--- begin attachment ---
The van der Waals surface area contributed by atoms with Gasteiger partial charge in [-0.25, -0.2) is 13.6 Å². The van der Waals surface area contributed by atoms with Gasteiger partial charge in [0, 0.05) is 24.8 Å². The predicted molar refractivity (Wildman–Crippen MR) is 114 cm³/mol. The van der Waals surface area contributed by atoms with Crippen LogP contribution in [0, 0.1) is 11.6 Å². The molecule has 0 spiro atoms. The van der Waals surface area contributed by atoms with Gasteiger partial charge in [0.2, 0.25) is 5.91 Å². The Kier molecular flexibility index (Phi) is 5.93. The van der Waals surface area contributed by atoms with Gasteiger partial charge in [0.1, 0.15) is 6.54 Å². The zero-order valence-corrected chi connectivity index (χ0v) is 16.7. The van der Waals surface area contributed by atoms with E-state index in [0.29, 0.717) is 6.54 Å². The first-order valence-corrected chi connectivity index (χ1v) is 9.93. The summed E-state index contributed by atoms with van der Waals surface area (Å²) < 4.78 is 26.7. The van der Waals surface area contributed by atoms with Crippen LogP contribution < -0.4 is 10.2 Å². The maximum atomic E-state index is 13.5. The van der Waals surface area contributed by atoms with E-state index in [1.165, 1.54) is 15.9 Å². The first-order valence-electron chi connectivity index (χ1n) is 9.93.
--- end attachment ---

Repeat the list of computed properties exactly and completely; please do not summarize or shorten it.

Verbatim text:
The van der Waals surface area contributed by atoms with Gasteiger partial charge in [-0.25, -0.2) is 13.6 Å². The van der Waals surface area contributed by atoms with Gasteiger partial charge in [0, 0.05) is 24.8 Å². The predicted molar refractivity (Wildman–Crippen MR) is 114 cm³/mol. The van der Waals surface area contributed by atoms with Crippen LogP contribution in [0, 0.1) is 11.6 Å². The molecule has 0 spiro atoms. The van der Waals surface area contributed by atoms with Gasteiger partial charge in [0.2, 0.25) is 5.91 Å². The Kier molecular flexibility index (Phi) is 5.93. The van der Waals surface area contributed by atoms with Gasteiger partial charge in [0.1, 0.15) is 6.54 Å². The zero-order valence-corrected chi connectivity index (χ0v) is 16.7. The van der Waals surface area contributed by atoms with E-state index in [0.29, 0.717) is 6.54 Å². The first-order valence-corrected chi connectivity index (χ1v) is 9.93. The summed E-state index contributed by atoms with van der Waals surface area (Å²) < 4.78 is 26.7. The van der Waals surface area contributed by atoms with Crippen LogP contribution < -0.4 is 10.2 Å². The maximum atomic E-state index is 13.5. The van der Waals surface area contributed by atoms with E-state index in [1.165, 1.54) is 15.9 Å². The first-order valence-electron chi connectivity index (χ1n) is 9.93.